- Caporaso JG, Lauber CL, Costello EK, Berg-Lyons D, Gonzalez A, Stombaugh J, Knights D, Gajer P, Ravel J, Fierer N, et al.: Moving pictures of the human microbiome. Genome Biol. 2011, 12: R50-10.1186/gb-2011-12-5-r50.PubMed CentralPubMedView ArticleGoogle Scholar
- Castellarin M, Warren RL, Freeman JD, Dreolini L, Krzywinski M, Strauss J, Barnes R, Watson P, Allen-Vercoe E, Moore RA, Holt RA: Fusobacterium nucleatum infection is prevalent in human colorectal carcinoma. Genome Res. 2012, 22: 299-306. 10.1101/gr.126516.111.PubMed CentralPubMedView ArticleGoogle Scholar
- Costello EK, Lauber CL, Hamady M, Fierer N, Gordon JI, Knight R: Bacterial community variation in human body habitats across space and time. Science. 2009, 326: 1694-1697. 10.1126/science.1177486.PubMed CentralPubMedView ArticleGoogle Scholar
- Dethlefsen L, McFall-Ngai M, Relman DA: An ecological and evolutionary perspective on human-microbe mutualism and disease. Nature. 2007, 449: 811-818. 10.1038/nature06245.PubMedView ArticleGoogle Scholar
- Dethlefsen L, Relman DA: Incomplete recovery and individualized responses of the human distal gut microbiota to repeated antibiotic perturbation. Proc Natl Acad Sci USA. 2011, 108 (Suppl 1): 4554-4561.PubMed CentralPubMedView ArticleGoogle Scholar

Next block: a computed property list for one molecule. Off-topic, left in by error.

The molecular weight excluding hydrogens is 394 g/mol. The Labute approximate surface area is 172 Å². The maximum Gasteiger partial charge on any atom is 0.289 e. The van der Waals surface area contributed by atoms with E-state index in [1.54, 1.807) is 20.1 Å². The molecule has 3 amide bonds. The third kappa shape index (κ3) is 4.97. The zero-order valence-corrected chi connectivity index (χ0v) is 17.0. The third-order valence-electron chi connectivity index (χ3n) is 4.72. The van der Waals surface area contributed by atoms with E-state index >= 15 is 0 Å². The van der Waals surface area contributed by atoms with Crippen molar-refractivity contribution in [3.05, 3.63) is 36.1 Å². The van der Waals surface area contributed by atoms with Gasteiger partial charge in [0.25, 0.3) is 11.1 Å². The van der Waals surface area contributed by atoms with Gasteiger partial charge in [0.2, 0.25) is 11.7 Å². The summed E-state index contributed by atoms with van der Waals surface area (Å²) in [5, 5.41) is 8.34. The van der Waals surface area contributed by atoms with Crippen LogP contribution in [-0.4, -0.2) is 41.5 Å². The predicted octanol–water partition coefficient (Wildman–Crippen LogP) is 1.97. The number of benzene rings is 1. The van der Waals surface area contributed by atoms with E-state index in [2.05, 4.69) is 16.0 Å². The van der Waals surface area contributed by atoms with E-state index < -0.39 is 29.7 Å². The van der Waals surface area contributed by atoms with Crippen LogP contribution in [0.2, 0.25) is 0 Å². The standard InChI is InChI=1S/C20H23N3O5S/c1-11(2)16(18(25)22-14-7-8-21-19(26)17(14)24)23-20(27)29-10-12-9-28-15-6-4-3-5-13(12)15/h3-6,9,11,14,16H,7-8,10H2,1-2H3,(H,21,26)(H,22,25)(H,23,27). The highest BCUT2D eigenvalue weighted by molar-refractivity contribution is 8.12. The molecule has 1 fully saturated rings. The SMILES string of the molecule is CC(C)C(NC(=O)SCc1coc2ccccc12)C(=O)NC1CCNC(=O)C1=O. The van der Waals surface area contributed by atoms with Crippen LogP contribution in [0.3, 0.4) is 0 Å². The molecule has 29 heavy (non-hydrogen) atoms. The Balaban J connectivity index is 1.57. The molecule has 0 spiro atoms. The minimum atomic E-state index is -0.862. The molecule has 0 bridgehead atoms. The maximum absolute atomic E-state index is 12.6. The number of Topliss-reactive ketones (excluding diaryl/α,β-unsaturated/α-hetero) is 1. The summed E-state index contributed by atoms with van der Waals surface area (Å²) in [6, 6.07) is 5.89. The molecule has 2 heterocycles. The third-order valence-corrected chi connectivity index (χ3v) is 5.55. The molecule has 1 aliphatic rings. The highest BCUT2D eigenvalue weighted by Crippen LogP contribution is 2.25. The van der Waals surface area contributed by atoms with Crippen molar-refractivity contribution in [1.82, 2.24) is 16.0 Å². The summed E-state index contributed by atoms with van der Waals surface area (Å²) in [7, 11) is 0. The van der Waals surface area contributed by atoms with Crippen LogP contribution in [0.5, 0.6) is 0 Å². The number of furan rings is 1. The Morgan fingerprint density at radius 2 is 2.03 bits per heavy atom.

- Eckburg PB, Relman DA: The role of microbes in Crohn’s disease. Clin Infect Dis. 2007, 44: 256-262. 10.1086/510385.PubMedView ArticleGoogle Scholar
- Kostic AD, Gevers D, Pedamallu CS, Michaud M, Duke F, Earl AM, Ojesina AI, Jung J, Bass AJ, Tabernero J, et al.: Genomic analysis identifies association of Fusobacterium with colorectal carcinoma. Genome Res. 2012, 22: 292-298. 10.1101/gr.126573.111.PubMed CentralPubMedView ArticleGoogle Scholar
- Ravel J, Gajer P, Abdo Z, Schneider GM, Koenig SS, McCulle SL, Karlebach S, Gorle R, Russell J, Tacket CO, et al.: Vaginal microbiome of reproductive-age women. Proc Natl Acad Sci USA. 2011, 108 (Suppl 1): 4680-4687.PubMed CentralPubMedView ArticleGoogle Scholar
- Scanlan PD, Shanahan F, O’Mahony C, Marchesi JR: Culture-independent analyses of temporal variation of the dominant fecal microbiota and targeted bacterial subgroups in Crohn’s disease. J Clin Microbiol. 2006, 44: 3980-3988. 10.1128/JCM.00312-06.PubMed CentralPubMedView ArticleGoogle Scholar